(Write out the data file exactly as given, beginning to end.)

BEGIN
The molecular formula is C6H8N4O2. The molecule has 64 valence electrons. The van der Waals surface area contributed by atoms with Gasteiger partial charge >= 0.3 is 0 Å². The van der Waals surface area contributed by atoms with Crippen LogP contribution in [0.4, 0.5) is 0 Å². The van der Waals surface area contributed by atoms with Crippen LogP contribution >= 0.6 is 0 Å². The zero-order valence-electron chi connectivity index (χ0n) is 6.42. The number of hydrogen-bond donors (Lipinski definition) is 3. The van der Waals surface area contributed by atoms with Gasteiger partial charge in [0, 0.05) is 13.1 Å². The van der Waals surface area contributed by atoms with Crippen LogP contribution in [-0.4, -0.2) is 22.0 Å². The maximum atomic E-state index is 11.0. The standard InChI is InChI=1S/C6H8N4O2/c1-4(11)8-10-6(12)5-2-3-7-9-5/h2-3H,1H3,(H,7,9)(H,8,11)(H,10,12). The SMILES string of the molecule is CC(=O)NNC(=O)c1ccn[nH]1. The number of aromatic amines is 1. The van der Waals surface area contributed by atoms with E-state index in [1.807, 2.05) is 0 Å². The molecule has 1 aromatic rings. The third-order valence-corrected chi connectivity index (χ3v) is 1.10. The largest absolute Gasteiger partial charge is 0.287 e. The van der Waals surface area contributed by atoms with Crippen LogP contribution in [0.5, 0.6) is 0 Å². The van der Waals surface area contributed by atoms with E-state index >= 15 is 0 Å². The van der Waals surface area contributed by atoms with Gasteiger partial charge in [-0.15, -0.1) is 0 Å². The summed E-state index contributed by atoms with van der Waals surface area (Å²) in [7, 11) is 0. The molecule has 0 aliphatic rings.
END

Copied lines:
The molecular formula is C6H8N4O2. The molecule has 64 valence electrons. The van der Waals surface area contributed by atoms with Gasteiger partial charge >= 0.3 is 0 Å². The van der Waals surface area contributed by atoms with Crippen LogP contribution in [0.4, 0.5) is 0 Å². The van der Waals surface area contributed by atoms with Crippen LogP contribution >= 0.6 is 0 Å². The zero-order valence-electron chi connectivity index (χ0n) is 6.42. The number of hydrogen-bond donors (Lipinski definition) is 3. The van der Waals surface area contributed by atoms with Gasteiger partial charge in [0, 0.05) is 13.1 Å². The van der Waals surface area contributed by atoms with Crippen LogP contribution in [-0.4, -0.2) is 22.0 Å². The maximum atomic E-state index is 11.0. The standard InChI is InChI=1S/C6H8N4O2/c1-4(11)8-10-6(12)5-2-3-7-9-5/h2-3H,1H3,(H,7,9)(H,8,11)(H,10,12). The SMILES string of the molecule is CC(=O)NNC(=O)c1ccn[nH]1. The number of aromatic amines is 1. The van der Waals surface area contributed by atoms with E-state index in [1.807, 2.05) is 0 Å². The molecule has 1 aromatic rings. The third-order valence-corrected chi connectivity index (χ3v) is 1.10. The largest absolute Gasteiger partial charge is 0.287 e. The van der Waals surface area contributed by atoms with Crippen LogP contribution in [0.5, 0.6) is 0 Å². The van der Waals surface area contributed by atoms with E-state index >= 15 is 0 Å². The van der Waals surface area contributed by atoms with Gasteiger partial charge in [-0.15, -0.1) is 0 Å². The summed E-state index contributed by atoms with van der Waals surface area (Å²) in [7, 11) is 0. The molecule has 0 aliphatic rings.